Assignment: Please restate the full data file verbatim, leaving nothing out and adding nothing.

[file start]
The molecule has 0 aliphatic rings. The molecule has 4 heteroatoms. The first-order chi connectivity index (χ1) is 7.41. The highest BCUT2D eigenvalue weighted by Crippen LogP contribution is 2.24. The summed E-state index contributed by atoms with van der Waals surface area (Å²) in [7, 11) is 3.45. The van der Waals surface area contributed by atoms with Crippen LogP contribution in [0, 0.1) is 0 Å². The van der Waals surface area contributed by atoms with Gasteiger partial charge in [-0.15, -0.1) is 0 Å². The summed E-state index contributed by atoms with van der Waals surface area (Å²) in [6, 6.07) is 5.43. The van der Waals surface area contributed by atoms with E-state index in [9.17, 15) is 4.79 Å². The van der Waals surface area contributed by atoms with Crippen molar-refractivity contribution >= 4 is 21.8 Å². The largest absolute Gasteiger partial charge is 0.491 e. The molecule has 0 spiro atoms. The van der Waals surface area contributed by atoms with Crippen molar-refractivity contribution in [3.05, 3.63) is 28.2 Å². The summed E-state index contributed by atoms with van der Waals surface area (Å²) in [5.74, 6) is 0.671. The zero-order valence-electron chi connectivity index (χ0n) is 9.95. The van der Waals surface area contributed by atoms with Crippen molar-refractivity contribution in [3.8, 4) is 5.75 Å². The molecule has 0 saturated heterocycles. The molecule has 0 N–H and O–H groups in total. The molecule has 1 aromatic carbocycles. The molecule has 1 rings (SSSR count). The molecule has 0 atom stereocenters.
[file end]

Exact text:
The molecule has 0 aliphatic rings. The molecule has 4 heteroatoms. The first-order chi connectivity index (χ1) is 7.41. The highest BCUT2D eigenvalue weighted by Crippen LogP contribution is 2.24. The summed E-state index contributed by atoms with van der Waals surface area (Å²) in [7, 11) is 3.45. The van der Waals surface area contributed by atoms with Crippen LogP contribution in [0, 0.1) is 0 Å². The van der Waals surface area contributed by atoms with Gasteiger partial charge in [-0.15, -0.1) is 0 Å². The summed E-state index contributed by atoms with van der Waals surface area (Å²) in [6, 6.07) is 5.43. The van der Waals surface area contributed by atoms with E-state index in [9.17, 15) is 4.79 Å². The van der Waals surface area contributed by atoms with Crippen molar-refractivity contribution >= 4 is 21.8 Å². The largest absolute Gasteiger partial charge is 0.491 e. The molecule has 0 spiro atoms. The van der Waals surface area contributed by atoms with Crippen molar-refractivity contribution in [3.05, 3.63) is 28.2 Å². The summed E-state index contributed by atoms with van der Waals surface area (Å²) in [5.74, 6) is 0.671. The zero-order valence-electron chi connectivity index (χ0n) is 9.95. The van der Waals surface area contributed by atoms with Crippen molar-refractivity contribution in [3.8, 4) is 5.75 Å². The molecule has 0 saturated heterocycles. The molecule has 0 N–H and O–H groups in total. The molecule has 1 aromatic carbocycles. The molecule has 1 rings (SSSR count). The molecule has 0 atom stereocenters.